Getting Hooked

Check out this great article by Ted Greenwood from WIRED magazine, featuring insights from the Behavioural guru Nir Eyal. Nir defines the 4 steps in influencing behavioural patterns to create an “addiction” to a product: Trigger, Action, Reward & Investment.  


Facebook. Twitter. Instagram. World of Warcraft. Angry Birds. The most successful tech products have one thing in common: They’re addictive. And users don’t get hooked by accident. Just ask Nir Eyal. A Bay Area entrepreneur turned desire guru, Eyal has worked with some of the top tech firms in Silicon Valley, teaching them how to apply the system he developed for engineering habit-forming apps, services, and games. His blog, Nir and Far, has attracted tens of thousands of subscribers hungry for insights, and his writing has appeared in both the mass-market pages of Psychology Today and the insider club of TechCrunch. His inaugural Habit Summit, held last March on the Stanford campus, drew 400 participants. Eyal’s book, Hooked: How to Build Habit-Forming Products, self-published in January 2014, shot immediately to the top of Amazon’s product-design list. Penguin acquired it and released it in November.

At the heart of Eyal’s system is a four-step cycle he calls the Hook. These steps were derived from his observation of online products and services, as well as a wide range of psychological and neurological research, from B. F. Skinner to B. J. Fogg. The Hook, Eyal says, is the magic behind just about every icon of the consumer Internet, from Google to WhatsApp.



The process starts with a cue or stimulus. That’s an external trigger. It’s most effective if it arrives when the target is feeling some kind of discomfort (which Eyal calls an internal trigger), from which it can promise relief—like a Facebook message that happens to arrive in your inbox just when you’re feeling alone. “The more times users go through the Hook, the more the product forms an association with internal triggers like loneliness, boredom, or fear,” Eyal explains. “When we’re lonely, we turn to Facebook. When we’re feeling out of the loop, we turn to Twitter.”

You’re sitting at home on a Sunday afternoon, feeling lonely and wondering if everyone else had a better weekend. Your phone buzzes with a Facebook alert: You’ve been tagged in a photo taken at the party you went to on Friday. You log on to Facebook to check it out.



A behavior happens when a trigger coincides with both the motivation to take action and the ability to do so, says theorist B. J. Fogg. Say you’re expecting a phone call while in the middle of a business meeting; your motivation to answer is high, but your ability to answer is low, so when the phone rings you don’t pick up. Or you may be free to answer when your phone rings, but you notice that the incoming number is blocked—presumably by a telemarketer. Now your ability to answer is high but your motivation is low, and again you don’t answer. If a trigger consistently fails to initiate the desired behavior, habit designers should aim to boost the user’s ability, which is easier to influence than motivation.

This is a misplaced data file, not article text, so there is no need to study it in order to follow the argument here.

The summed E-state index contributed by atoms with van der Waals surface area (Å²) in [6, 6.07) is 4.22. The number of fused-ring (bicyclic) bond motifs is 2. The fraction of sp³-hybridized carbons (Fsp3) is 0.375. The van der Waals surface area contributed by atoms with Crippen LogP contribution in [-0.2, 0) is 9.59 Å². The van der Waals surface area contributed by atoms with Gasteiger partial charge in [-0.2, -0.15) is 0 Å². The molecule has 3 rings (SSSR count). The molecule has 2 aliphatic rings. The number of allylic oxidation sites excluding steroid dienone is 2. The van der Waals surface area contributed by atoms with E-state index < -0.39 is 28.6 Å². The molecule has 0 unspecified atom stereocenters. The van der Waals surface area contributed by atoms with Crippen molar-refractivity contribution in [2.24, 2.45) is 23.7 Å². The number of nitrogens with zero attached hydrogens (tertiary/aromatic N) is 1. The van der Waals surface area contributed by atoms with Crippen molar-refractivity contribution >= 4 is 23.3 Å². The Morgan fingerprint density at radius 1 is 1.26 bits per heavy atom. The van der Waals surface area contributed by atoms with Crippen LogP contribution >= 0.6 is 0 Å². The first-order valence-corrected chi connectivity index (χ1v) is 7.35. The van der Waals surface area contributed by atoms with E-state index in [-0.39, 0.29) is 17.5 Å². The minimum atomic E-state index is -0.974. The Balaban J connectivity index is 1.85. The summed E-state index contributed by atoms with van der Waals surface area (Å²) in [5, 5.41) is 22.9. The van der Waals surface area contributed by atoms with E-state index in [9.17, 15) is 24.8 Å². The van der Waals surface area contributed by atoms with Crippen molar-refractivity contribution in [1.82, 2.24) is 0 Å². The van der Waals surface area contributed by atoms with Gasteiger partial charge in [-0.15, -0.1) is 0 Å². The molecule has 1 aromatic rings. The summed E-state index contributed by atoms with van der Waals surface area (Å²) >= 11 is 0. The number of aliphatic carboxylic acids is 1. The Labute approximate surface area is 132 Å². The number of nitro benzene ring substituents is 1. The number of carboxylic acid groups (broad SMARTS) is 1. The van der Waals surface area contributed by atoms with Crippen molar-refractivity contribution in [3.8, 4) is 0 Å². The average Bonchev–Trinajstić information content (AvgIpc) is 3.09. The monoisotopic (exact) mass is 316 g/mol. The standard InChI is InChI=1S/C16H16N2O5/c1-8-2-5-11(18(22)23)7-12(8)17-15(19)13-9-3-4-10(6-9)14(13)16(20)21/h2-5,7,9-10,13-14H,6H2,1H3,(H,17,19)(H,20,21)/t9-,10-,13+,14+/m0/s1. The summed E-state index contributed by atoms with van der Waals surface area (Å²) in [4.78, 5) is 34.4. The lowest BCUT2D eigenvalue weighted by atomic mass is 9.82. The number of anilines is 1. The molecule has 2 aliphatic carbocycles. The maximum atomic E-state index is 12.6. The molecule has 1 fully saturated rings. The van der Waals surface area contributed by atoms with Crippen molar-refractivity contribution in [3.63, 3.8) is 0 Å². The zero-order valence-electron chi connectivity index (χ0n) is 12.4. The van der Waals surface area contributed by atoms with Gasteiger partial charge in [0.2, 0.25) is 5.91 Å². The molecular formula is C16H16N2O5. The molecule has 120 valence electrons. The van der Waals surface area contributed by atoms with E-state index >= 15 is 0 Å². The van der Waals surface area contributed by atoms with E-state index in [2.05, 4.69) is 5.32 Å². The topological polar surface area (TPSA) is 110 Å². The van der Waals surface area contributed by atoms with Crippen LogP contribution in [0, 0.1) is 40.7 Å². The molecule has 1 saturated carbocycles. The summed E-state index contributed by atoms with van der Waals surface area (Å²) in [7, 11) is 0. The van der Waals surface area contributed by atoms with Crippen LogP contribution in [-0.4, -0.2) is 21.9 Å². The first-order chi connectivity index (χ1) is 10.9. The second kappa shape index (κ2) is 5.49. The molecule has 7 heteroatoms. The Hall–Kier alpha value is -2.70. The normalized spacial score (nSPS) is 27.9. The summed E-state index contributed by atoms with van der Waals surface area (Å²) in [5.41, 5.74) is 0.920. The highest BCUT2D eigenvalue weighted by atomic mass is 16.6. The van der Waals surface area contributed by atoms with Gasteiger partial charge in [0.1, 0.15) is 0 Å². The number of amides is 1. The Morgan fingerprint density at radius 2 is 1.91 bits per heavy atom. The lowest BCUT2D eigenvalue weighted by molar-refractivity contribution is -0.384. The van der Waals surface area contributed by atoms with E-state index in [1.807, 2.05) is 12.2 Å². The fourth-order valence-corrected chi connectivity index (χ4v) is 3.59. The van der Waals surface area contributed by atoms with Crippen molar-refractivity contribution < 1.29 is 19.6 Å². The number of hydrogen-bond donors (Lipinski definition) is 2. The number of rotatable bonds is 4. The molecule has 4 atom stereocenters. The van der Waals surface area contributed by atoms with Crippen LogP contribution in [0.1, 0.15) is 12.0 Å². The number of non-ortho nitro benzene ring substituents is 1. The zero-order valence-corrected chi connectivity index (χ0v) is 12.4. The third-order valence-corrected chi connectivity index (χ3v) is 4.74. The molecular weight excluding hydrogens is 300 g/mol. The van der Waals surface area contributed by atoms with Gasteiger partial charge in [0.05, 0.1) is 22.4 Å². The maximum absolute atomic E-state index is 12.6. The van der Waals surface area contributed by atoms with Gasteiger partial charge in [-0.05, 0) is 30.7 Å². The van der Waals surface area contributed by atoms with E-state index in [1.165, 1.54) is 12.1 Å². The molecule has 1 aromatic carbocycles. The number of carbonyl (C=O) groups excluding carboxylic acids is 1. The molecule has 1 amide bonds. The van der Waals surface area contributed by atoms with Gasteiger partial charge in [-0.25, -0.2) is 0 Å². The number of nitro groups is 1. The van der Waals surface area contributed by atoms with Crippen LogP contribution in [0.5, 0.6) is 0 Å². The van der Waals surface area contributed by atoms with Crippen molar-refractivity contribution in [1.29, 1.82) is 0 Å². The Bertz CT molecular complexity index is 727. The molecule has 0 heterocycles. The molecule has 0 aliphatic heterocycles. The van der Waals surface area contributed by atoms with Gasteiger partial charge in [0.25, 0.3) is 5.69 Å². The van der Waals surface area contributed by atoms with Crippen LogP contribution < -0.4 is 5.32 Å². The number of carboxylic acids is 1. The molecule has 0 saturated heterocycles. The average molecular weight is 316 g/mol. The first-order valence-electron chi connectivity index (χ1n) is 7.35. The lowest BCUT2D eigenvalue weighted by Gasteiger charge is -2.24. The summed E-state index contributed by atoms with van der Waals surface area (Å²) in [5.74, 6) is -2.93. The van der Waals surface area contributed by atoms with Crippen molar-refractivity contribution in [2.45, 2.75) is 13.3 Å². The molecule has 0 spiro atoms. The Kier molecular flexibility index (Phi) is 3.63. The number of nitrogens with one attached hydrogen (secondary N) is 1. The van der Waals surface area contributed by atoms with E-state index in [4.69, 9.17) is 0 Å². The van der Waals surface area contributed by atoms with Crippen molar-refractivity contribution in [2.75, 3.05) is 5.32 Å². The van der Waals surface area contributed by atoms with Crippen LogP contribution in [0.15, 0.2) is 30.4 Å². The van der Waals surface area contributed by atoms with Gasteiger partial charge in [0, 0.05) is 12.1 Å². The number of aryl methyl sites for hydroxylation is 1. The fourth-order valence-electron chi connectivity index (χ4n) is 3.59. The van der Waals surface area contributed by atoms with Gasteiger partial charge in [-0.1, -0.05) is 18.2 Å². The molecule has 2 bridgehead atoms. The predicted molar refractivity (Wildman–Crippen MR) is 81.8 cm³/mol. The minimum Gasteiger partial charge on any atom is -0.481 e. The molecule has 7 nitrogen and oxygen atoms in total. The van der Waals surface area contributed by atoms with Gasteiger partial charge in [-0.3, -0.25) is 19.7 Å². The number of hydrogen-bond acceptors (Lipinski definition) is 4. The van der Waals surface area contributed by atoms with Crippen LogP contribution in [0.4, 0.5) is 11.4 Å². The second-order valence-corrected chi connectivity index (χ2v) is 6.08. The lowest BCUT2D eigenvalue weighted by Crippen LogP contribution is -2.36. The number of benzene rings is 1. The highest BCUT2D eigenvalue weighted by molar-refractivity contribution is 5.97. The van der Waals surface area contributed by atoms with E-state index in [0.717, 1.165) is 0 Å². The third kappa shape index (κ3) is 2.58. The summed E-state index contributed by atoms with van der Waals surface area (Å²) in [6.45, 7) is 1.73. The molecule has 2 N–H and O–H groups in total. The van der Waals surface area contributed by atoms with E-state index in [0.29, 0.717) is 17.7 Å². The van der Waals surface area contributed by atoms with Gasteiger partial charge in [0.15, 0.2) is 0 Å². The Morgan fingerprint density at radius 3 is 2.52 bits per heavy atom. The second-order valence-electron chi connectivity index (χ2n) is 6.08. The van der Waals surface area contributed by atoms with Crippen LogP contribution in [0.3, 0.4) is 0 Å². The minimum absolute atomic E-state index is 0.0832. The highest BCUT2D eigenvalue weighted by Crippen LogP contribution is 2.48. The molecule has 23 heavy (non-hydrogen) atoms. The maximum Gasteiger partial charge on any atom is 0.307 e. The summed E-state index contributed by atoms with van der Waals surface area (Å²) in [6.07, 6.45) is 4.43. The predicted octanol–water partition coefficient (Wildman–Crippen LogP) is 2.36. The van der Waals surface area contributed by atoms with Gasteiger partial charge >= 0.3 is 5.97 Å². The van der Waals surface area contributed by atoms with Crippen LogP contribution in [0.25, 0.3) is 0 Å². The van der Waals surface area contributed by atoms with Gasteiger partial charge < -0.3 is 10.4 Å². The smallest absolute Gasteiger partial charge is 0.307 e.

You spend your lunch hour reading a newsletter that has arrived in your inbox. One story in particular catches your fancy, and at the bottom you see the message “Share with friends.” Clicking it automatically connects you to your Twitter account. The technology has made it so easy for you to tweet—increased your ability—that you take the action almost without thinking about it.



Rewards can come in an almost endless variety of forms, from receiving attention, acceptance, and appreciation (an obvious force in social networks) to gaining a sense of mastery and autonomy (thank you videogames and Words With Friends) to prizes like money and gift cards. One of the most powerful methods to amp up the anticipation and ultimate effect of a reward, B. F. Skinner found, is to make it unpredictable. A classic example is slot-machine gambling. The player never knows whether the next pull might bring a $5 win or a $50,000 jackpot. The unpredictability of the reward—and the randomness of its arrival—is a powerful motivator to pull the lever again and again.

You’re a software programmer and you’re active on Stack Overflow, the community site where volunteers post some 10,000 coding answers a day. Last week you saw a question about an interesting problem: Hitting the Clear button in a shopping app doesn’t empty the cart. You had recently solved this problem yourself, so you posted the code. Logging in now, you’re delighted to see that your reply has gotten 10 up-votes, way more than you expected. You beam with pride.

You’re sitting at your desk at the end of a workday when your phone chimes with a Snapchat notification. It’s from a colleague who’s on vacation: He’s sent you a photo of a brimming martini sitting next to a juicy steak. You have to reply, which is easy to do—just double-tap on the message and your phone’s camera is activated. You send your colleague a photo of a knish. You can’t wait to see what he sends back.



This last stage of the process closes the loop by “loading the next trigger,” Eyal says. The key is for the user to contribute some element of their own—a tweet, a comment, a video—and for that, in turn, to set in motion a chain of events resulting in the delivery of the next trigger. Consider Instagram: You make an investment by posting a photo. Then, when a follower likes or comments on your contribution, the service sends a push notification triggering you to take yet another spin through the Hook. Investment can also engage what behavioral economist Dan Ariely calls the Ikea effect: Contribute to the creation of something and you value it more, whether it’s a YouTube video of your kid’s recital or a post on Pinterest.

Click here to read the original article.

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